Clinical and radiological outcome of cast immobilisation versus surgical treatment of acute scaphoid fractures at a mean follow-up of 93 months

Department of Orthopaedic Surgery, University Hospitals of Leicester NHS Trust, Groby Road, Leicester, LE3 9QP, UK.
The Bone & Joint Journal (Impact Factor: 3.31). 07/2008; 90(7):899-905. DOI: 10.1302/0301-620X.90B7.20371
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We report the outcome at a mean of 93 months (73 to 110) of 71 patients with an acute fracture of the scaphoid who were randomised to Herbert screw fixation (35) or below-elbow plaster cast immobilisation (36). These 71 patients represent the majority of a randomised series of 88 patients whose short-term outcome has previously been reported. Those patients available for later review were similar in age, gender and hand dominance. There was no statistical difference in symptoms and disability as assessed by the mean Patient Evaluation Measure (p = 0.4), or mean Patient-Rated Wrist Evaluation (p = 0.9), the mean range of movement of the wrist (p = 0.4), mean grip strength (p = 0.8), or mean pinch strength (p = 0.4). Radiographs were available from the final review for 59 patients. Osteoarthritic changes were seen in the scaphotrapezial and radioscaphoid joints in eight (13.5%) and six patients (10.2%), respectively. Three patients had asymptomatic lucency surrounding the screw. One non-operatively treated patient developed nonunion with avascular necrosis. In five patients who were treated non-operatively (16%) there was an abnormal scapholunate angle ( > 60 degrees ), but in four of these patients this finding was asymptomatic. No medium-term difference in function or radiological outcome was identified between the two treatment groups.

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Available from: Joseph J Dias, Oct 06, 2015
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    • "These findings are relevant for younger active patients who sustain the majority of scaphoid fractures [1]. Studies comparing the Herbert screw to cast immobilization did not identify any long term radiographic or clinical benefits to surgical fixation versus casting [14] and longer term follow up did not demonstrate significant benefits with surgical treatment [15]. Given the controversy that exists around operative fixation of the acute minimally displaced scaphoid fracture, surgeons must look closely at patient factors prior to recommending surgery or selecting a screw system. "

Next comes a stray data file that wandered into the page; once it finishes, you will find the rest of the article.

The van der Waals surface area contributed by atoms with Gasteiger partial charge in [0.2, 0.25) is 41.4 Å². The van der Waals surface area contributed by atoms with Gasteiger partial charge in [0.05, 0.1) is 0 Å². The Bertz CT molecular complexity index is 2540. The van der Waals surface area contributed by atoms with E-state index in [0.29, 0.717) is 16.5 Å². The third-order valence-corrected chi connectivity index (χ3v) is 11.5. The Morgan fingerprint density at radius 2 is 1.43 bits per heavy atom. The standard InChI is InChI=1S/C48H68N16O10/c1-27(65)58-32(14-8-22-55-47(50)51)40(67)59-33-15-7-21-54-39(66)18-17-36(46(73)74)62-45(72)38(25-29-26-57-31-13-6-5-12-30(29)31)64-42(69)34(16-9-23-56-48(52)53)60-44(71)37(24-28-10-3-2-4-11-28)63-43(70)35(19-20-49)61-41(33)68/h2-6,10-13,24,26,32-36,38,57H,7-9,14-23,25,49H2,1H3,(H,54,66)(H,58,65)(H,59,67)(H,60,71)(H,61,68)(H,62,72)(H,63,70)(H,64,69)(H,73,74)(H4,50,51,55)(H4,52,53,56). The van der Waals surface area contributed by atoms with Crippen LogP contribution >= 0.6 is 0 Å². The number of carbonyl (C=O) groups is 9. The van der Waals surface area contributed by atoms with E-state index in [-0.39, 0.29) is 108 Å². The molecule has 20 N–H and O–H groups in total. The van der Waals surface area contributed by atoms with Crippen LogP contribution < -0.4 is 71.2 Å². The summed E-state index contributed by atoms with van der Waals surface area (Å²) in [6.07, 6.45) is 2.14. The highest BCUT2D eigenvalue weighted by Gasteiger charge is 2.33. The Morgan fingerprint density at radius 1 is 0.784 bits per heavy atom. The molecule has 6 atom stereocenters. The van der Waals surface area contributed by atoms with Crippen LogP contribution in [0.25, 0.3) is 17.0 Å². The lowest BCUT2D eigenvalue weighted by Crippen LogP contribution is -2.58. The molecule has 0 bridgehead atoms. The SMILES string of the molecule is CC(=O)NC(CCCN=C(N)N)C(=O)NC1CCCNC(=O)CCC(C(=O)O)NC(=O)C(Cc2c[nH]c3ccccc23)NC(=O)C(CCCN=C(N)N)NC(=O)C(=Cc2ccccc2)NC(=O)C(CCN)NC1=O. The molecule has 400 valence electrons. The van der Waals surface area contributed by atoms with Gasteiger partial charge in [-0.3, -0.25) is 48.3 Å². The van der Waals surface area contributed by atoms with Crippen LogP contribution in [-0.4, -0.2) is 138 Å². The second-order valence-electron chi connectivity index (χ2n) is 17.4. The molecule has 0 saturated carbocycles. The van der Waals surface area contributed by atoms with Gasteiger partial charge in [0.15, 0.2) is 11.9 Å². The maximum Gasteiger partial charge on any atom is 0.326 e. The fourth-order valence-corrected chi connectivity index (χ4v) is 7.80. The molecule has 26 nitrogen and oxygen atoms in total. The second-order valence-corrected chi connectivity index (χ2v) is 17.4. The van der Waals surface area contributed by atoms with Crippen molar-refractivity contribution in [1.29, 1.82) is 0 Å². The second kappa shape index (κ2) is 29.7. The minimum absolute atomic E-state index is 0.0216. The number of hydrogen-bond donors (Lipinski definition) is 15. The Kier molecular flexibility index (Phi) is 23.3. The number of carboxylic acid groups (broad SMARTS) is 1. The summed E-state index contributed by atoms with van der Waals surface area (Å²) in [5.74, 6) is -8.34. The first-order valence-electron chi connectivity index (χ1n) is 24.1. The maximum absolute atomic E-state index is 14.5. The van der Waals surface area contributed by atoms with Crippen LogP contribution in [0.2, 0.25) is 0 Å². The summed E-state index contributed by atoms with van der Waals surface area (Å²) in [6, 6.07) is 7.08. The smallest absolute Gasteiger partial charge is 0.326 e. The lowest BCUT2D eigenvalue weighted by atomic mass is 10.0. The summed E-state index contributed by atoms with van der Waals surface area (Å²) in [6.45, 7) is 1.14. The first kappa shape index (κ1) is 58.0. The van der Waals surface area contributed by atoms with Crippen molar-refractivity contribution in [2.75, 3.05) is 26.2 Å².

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    ABSTRACT: The purpose of this study was to compare the interfragmentary compression force across a simulated scaphoid fracture by two commonly used compression screw systems; the Acutrak 2 Standard and the 3.0 mm Synthes headless compression screw. Sixteen (8 pairs; 6 female, 2 male) cadaver scaphoids were randomly assigned to receive either the Acutrak 2 or Synthes screw with the contralateral scaphoid designated to receive the opposite. Guide wires were inserted under fluoroscopic control. Following transverse osteotomy, the distal and proximal fragments were placed on either side of a custom load cell, to measure interfragmentary compression. Screws were placed under fluoroscopic control using the manufacturer's recommended surgical technique. Compressive forces were measured during screw insertion. Recording continued for an additional 60s in order to measure any loss of compression after installation was complete. The peak and final interfragmentary compression were recorded and paired t-tests performed. The mean peak compression generated by the Acutrak 2 Standard was greater than that produced by the Synthes compression screw (103.9 ± 33.2 N vs. 88.7 ± 38.6 N respectively, p = 0.13). The mean final interfragmentary compression generated by the Acutrak 2 screw (68.6 ± 36.4 N) was significantly greater (p = 0.04) than the Synthes screw (37.2 ± 26.8 N). Specimens typically reached a steady state of compression by 120-150s after final tightening. Peak interfragmentary compression observed during screw installation was similar for both screw systems. However, the mean interfragmentary compression generated by the Acutrak 2 Standard was significantly greater. Our study demonstrates that the Synthes headless compression screw experienced a greater loss of interfragmentary compressive force from the time of installation to the final steady state compression level. The higher post-installation compression of the Acutrak 2 Standard may be attributable to the greater number of threads throughout the entire length of the screw. The clinical significance of these results, are, at this point uncertain. We do demonstrate that a fully threaded design offers a more reliable compression that may translate to more predictable bony union.
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